Saturday, December 11, 2010

Coroplast snowshoes- it SOUNDED like a good idea...

If necessity is the mother of invention, snow day boredom is the drunken dorm-mate who will ultimately get you picked up by the campus police.

If you're outside of the Minneapolis/St Paul metro area, you may only be cursorily aware of the current snow-tastrophe.  We've gotten about 12 inches so far (300mm for you post-Imperialists) and are expecting another 4-6 (100-150mm).  I managed to get my car safely embedded into a snowbank off of the snow emergency route I live on (read the rules regarding that here- it's harsh but necessary), and, after digging and pushing out a few more people on the walk home, I got bored.

My work has been throwing out shoebox sized coroplast boxes for a while now; and being, as I am, on the verge of collapsing into full-on hoarding behavior, I've been picking them up and carting them home.  I've probably rescued about 800- there's a stack taller than I am at the Hack Factory.  Anyway, I use these things for everything- as boxes for storing stuff, dividers in my toolkit, a platform to spread out my compost on, whatever.  So, of course, faced with the reality of 18" (with drifts) of snow in my front yard, I decided to make snowshoes!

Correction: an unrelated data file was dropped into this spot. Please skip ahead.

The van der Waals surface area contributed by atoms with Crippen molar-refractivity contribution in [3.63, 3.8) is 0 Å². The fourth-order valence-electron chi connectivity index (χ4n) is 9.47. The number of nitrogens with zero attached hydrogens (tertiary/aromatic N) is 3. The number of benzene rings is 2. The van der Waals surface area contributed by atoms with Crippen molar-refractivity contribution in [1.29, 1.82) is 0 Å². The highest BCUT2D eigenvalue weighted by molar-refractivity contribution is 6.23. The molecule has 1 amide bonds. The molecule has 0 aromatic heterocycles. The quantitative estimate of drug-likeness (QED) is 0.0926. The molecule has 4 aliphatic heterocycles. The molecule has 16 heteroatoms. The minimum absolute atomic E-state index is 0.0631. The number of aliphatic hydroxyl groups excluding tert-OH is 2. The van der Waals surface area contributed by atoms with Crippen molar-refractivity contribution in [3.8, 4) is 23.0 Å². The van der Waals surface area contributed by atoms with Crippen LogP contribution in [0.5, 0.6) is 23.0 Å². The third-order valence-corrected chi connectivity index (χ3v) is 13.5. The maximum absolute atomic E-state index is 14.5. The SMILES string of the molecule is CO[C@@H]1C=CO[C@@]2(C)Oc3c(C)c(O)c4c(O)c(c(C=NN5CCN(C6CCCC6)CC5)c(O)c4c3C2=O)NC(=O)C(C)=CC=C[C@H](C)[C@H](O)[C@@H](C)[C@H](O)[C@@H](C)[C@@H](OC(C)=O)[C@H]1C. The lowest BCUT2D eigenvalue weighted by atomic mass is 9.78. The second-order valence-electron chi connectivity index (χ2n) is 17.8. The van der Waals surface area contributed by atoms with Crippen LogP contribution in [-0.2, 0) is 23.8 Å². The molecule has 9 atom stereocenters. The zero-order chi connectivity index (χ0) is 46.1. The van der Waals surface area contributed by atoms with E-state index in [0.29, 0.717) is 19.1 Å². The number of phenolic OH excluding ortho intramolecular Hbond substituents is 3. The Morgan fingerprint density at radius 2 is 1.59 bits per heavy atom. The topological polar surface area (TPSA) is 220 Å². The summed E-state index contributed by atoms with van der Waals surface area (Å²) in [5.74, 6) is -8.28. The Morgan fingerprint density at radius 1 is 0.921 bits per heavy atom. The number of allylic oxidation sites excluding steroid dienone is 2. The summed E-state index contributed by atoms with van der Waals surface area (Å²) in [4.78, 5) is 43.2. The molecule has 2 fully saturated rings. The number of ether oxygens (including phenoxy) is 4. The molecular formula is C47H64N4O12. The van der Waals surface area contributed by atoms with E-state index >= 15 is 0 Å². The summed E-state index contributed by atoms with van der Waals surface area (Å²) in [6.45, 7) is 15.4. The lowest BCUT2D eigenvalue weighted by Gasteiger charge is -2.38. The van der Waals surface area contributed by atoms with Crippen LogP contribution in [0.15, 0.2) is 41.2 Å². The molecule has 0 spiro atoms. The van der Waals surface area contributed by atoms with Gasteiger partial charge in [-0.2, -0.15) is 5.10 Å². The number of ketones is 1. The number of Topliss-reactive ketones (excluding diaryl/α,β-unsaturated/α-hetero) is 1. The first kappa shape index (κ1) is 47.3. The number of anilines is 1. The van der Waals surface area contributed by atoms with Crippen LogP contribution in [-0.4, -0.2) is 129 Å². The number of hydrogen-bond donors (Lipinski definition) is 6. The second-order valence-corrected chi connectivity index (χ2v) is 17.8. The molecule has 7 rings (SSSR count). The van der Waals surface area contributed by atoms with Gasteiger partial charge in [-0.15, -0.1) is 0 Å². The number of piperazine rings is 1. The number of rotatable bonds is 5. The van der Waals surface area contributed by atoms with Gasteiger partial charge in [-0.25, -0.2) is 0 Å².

So, the basic construction is pretty simple- the beaver tail at the bottom of the picture folds up behind my boot, and the two pieces of knotted fabric strips tie around my ankle and over my toes.  All the folds are held together by a few layers of packing tape- I'm not bringing diptheria serum to Nome, here, so I don't really care for long-term viability.  I just wanted to walk around on top of the snow a bit.  I've always wanted to try it.

So, without further ado, here's a video of me trying them out...It didn't work quite as well as I'd hoped.



So, my post-mortem:
First, they aren't rigid enough.  They really just fold up around my foot and then I sink down to bedrock anyway.
Second, they are too big towards the instep.  That's what all the goose-stepping was about- once I sank into the snow, the plastic very helpfully fanned back out, necessitating a wide stance and a longer-than-optimal pace length.
Third, the lack of a frame and a really strong shoe connection means that it's really more like trying to walk with a someone throwing a small sled under your foot with each step than on a snowshoe- I slipped and slid both foot on the plastic and plastic on the snow- that's why I fell at the end.

Did I do ANYTHING right?  I think so...the packing tape seems to have held up well, and the pieces of fabric I used as ties were really nicely sturdy and big enough to easily be done and undone with gloves on.  I think a piece of lathing or similar light but sturdy material across the toe and heel edges would've probably made them work reasonably well, but I don't have anything like that in the house and I really didn't feel like trying to slog out to the garage.

It was fun, anyway, and a good way to kill an hour on a snowy day.

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